Hannah makes discovery about her mom
Hannah Montgomery carefully placed a chipped golden star at the top of her miniature tree. The small tree was her most treasured possession, despite the fact it always ended up crooked, no matter what she did.
The strand of twinkling white lights had thankfully lasted another year, although the same couldn’t be said for the ornaments, whose box had somehow gotten crushed in her closet under a stack of books. A few could be salvaged, but the rest had to be tossed.
She’d been planning to spend her allowance on a big sheet of Christmas window stickers, and although they would make her window look pretty, she’d much rather have a fully decorated tree, especially because hers was the only one they’d have in the entire house.
She headed downstairs to the kitchen, where her mother sat sorting through the day’s mail. A shiny red envelope was pushed off to the side, and even from the doorway Hannah could smell the sweet scent of peppermint wafting off it.
The same envelope arrived every year like clockwork, right before Christmas.
“Here’s yours,” her mother said, handing Hannah a sparkly green envelope smelling of fresh-cut pine and cold winter air. She took the envelope, already knowing what was inside: the same Christmas card she received every year from the grandparents she’d never met. She’d always been curious about her mother’s parents, but her mom never wanted to talk about them; the yearly Christmas card was the only communication she’d ever had with them.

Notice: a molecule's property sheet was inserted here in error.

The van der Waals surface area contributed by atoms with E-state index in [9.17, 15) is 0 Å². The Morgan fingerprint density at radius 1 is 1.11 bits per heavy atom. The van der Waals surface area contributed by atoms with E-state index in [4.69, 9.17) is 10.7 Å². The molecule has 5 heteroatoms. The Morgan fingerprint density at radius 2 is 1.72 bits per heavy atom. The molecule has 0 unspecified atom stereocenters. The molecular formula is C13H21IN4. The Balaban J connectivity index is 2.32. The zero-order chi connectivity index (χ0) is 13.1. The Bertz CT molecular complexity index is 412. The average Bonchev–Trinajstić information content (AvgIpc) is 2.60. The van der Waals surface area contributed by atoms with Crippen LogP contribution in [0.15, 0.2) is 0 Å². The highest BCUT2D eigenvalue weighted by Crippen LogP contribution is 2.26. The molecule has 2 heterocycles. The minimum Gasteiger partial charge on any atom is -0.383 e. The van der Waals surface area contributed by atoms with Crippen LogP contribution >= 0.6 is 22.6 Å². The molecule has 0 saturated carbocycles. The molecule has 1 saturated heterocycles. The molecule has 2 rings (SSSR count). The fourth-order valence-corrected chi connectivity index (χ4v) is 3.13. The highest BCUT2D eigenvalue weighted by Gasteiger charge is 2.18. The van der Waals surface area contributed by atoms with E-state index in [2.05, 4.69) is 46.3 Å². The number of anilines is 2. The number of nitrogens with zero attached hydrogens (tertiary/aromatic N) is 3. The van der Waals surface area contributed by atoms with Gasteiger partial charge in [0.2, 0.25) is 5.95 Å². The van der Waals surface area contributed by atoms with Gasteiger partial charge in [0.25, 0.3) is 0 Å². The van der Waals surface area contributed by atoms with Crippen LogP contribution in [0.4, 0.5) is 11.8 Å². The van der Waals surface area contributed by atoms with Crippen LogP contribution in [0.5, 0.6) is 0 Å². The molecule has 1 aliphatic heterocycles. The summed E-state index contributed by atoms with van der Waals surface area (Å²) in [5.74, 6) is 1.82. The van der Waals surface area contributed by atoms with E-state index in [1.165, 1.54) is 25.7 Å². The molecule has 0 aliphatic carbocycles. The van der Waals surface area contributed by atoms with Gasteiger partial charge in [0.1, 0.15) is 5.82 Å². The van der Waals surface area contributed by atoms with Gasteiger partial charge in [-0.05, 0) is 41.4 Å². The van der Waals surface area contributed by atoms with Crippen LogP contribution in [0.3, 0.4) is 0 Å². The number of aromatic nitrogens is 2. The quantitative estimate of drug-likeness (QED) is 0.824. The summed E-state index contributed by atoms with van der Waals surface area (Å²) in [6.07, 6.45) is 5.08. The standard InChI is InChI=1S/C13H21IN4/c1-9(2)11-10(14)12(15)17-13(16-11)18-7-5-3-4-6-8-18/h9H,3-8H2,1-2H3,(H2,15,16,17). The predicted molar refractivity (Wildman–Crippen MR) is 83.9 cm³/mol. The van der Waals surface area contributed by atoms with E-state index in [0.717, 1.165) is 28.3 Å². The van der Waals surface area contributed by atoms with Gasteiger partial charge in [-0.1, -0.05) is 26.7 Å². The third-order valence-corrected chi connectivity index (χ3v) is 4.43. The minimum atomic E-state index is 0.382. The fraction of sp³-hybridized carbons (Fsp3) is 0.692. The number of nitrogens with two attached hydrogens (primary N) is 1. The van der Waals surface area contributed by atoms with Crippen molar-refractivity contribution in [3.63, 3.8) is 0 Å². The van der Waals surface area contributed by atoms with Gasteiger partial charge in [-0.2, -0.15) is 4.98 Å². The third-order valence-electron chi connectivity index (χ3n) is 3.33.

“Mom, would you be able to take me to the store?” Hannah asked, giving her mom her sweetest smile. “I really need to go.”
Her mom smiled back but shook her head. “Not right now, sweetie. I was just about to get dinner started. What do you need?”
Hannah sighed. “Nothing. Just some new ornaments. Most of mine got broken.”
Her mom pursed her lips, glancing down at the red envelope. “I think I have an old box of ornaments up in the attic. If you can wait until after dinner, I’ll grab them for you.”
“Really? Thanks!” She skipped back to her room, hardly able to believe her mom actually had Christmas ornaments stowed away. They’d never even had a Christmas tree, which was why she’d been ecstatic when she’d found her miniature one at a garage sale for only $3.
She heard the sounds of pots and pans in the kitchen and decided to find the ornaments herself instead of risking her mother changing her mind. The steps to the attic were in the closet in the spare room, and she carefully made her way up the narrow stairs.
She started scanning the writing on the stacks of boxes pushed against the walls. When she got to a small box in the back corner, her eyes widened.
“Charlotte, ’81-’92” she read aloud as she grabbed the box, knocking down another stack of boxes in the process. She’d never seen pictures of her mother as a child, so she eagerly pulled out a stack of photos, her search for ornaments forgotten.
A cute little girl stared out at her from the pictures, one who looked a lot like she did. In many of the pictures, she was with a man and woman who looked oddly familiar.
“My grandparents,” Hannah thought, smiling at the man’s twinkling blue eyes.
But as she flipped through the photos, confusion set in. She stared at a picture of her mother as a toddler, playing with a tiny boy with pointed ears. Then one of her feeding a carrot to an enormous reindeer. And more of her with the pointy-eared boy.
By the time she came to the picture of her mother sitting in a shiny red sleigh, her hands were shaking. She flipped the picture over, reading the description scrawled on the back.
“Charlotte’s first sleigh ride. North Pole, 1990.”